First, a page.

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Platon

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Plato - Biography - Writer, Philosopher. Ancient Greek philosopher Plato founded the Academy and is the author of philosophical works of unparalleled influence in Western thought.

Plato - Biography - Writer, Philosopher

Synopsis Born circa 428 B.C.E., ancient Greek philosopher Plato was a student of Socrates and a teacher of Aristotle. His writings explored justice, beauty and equality, and also contained discussions in aesthetics, political philosophy, theology, cosmology, epistemology and the philosophy of language. Plato founded the Academy in Athens, one of the first institutions of higher learning in the Western world.

He died in Athens circa 348 B.C.E. Background Due to a lack of primary sources from the time period, much of Plato's life has been constructed by scholars through his writings and the writings of contemporaries and classical historians. Some scholars believe that Plato was named for his grandfather, Aristocles, following the tradition of the naming the eldest son after the grandfather. Early, Middle and Late Periods: An Overview Founding the Academy.

Plato - Greek Philosopher. Plato was born around the year 428 BCE in Athens.

Plato - Greek Philosopher

His father died while Plato was young, and his mother remarried to Pyrilampes, in whose house Plato would grow up. Plato's birth name was Aristocles, and he gained the nickname Platon, meaning broad, because of his broad build. His family had a history in politics, and Plato was destined to a life in keeping with this history. He studied at a gymnasium owned by Dionysios, and at the palaistra of Ariston of Argos. When he was young he studied music and poetry. Plato was in military service from 409 BC to 404 BC. Plato left Attica along with other friends of Socrates and traveled for the next twelve years. After 399 BC Plato began to write extensively. Plato returned to Athens in 387 BC and, on land that had once belonged to Academos, he founded a school of learning which he called the Academy. The period from 387 to 361 BC is often called Plato's "middle" or transitional period. Biographie de Platon. Platon appartient à une des plus illustres familles d'Athènes.

Biographie de Platon

Son nom d'Aristoclès est très tôt changé en celui de Platon (de platus, large), surnom qui lui est sans doute attribué à cause de la largeur de ses épaules ou de son front. Il étudie les lettres, les mathématiques, la musique et la gymnastique. Sa rencontre avec Socrate, en 408, est décisive et l'amène à renoncer aux arts pour s'adonner à la philosophie, mais toute son oeuvre gardera de cette première formation une très forte imprégnation poétique.

Toute sa vie, il conservera pour son premier maître une grande admiration. Qu'Athènes puisse accuser d'impiété et condamner à mort l'homme le plus éminent de son époque le marquera pour toujours et déterminera l'orientation de sa pratique philosophique. Déçu par la démocratie, profondément affecté par la mort du maître, Platon décide de s’exiler et entreprend de nombreux voyages, notamment dans la grande Grèce (Italie du Sud). Platon. Par Michel Robert, du cégep du Vieux Montréal Sa vie Né athénien d'une famille aristocratique aux environs de 427 avant l'ère chrétienne.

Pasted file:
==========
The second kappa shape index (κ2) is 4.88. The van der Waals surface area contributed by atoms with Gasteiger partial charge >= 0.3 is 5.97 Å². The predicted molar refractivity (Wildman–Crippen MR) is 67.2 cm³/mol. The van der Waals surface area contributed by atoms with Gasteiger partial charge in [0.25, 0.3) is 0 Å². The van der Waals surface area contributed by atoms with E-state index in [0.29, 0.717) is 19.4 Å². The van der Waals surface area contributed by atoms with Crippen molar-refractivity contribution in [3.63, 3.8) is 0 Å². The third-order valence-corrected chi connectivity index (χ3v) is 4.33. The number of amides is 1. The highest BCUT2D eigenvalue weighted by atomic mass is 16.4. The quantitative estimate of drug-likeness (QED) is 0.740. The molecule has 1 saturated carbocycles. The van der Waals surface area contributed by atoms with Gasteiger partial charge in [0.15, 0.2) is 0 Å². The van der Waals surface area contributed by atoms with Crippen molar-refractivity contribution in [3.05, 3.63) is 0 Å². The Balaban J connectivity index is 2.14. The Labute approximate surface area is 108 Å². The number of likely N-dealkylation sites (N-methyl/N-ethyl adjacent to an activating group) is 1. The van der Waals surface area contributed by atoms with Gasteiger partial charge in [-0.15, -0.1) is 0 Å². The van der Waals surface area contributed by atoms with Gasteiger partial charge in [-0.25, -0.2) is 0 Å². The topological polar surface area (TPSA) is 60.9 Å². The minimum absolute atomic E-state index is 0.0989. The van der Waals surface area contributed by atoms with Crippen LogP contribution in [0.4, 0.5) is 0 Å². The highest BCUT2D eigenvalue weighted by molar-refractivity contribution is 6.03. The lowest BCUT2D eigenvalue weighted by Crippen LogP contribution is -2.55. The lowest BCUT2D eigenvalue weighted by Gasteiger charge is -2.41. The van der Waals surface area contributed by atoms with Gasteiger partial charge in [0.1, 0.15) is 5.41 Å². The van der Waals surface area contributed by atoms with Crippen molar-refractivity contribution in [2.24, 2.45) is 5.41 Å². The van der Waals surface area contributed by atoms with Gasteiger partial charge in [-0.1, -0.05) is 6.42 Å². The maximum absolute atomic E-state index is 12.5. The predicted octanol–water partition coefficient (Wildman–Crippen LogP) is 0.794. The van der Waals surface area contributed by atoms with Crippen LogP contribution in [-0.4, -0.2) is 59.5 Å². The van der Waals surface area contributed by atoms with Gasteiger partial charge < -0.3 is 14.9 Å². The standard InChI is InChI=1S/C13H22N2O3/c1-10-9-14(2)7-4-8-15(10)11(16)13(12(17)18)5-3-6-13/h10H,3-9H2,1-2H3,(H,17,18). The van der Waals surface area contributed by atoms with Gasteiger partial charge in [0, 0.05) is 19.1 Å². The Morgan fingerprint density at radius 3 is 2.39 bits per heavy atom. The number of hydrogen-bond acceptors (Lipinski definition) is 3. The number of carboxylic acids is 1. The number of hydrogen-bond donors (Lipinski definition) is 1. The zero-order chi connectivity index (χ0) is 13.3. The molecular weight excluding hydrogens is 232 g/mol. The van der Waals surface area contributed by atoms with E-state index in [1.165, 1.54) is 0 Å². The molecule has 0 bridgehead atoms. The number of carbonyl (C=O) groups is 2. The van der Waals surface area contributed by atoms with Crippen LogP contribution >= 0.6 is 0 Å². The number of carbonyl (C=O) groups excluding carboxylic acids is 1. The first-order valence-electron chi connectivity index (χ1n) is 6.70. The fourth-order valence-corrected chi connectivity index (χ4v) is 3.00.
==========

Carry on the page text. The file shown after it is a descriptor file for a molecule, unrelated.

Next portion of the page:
Platon

C'est en ~407 qu'il rencontre Socrate et le fréquente pendant huit ans. Ses écrits démontrent l'énorme influence qu'a eu la vie et la mort de Socrate sur lui. C'est après la mort de Socrate (condamné injustement pour impiété en ~399) que Platon se retira à Mégare. Ses dialogues. Biography - Greek philosopher. PLATON. PLATON, en bref Écrit par : Francis WYBRANDS La remarque de A.

PLATON

N. Whitehead selon laquelle « la façon la plus sûre de caractériser la tradition philosophique occidentale est qu'elle consiste en une suite de notes en bas de page à Platon » demeure vraie. Fidèle d'abord à son maître Socrate, dont la mort en — 399 le convertira à la philosophie, Platon compose des « dialogues socratiques » dans… Lire la suite PLATON - (repères chronologiques) Platon. Philosophe grec (Athènes vers 427-Athènes vers 348 ou 347 avant J.

Platon

-C.). Plato. 1.

Plato

Plato's central doctrines Many people associate Plato with a few central doctrines that are advocated in his writings: The world that appears to our senses is in some way defective and filled with error, but there is a more real and perfect realm, populated by entities (called “forms” or “ideas”) that are eternal, changeless, and in some sense paradigmatic for the structure and character of the world presented to our senses. Plato. Plato is one of the world's best known and most widely read and studied philosophers.

Plato

He was the student of Socrates and the teacher of Aristotle, and he wrote in the middle of the fourth century B.C.E. in ancient Greece. Though influenced primarily by Socrates, to the extent that Socrates is usually the main character in many of Plato's writings, he was also influenced by Heraclitus, Parmenides, and the Pythagoreans. There are varying degrees of controversy over which of Plato's works are authentic, and in what order they were written, due to their antiquity and the manner of their preservation through time.

Nonetheless, his earliest works are generally regarded as the most reliable of the ancient sources on Socrates, and the character Socrates that we know through these writings is considered to be one of the greatest of the ancient philosophers.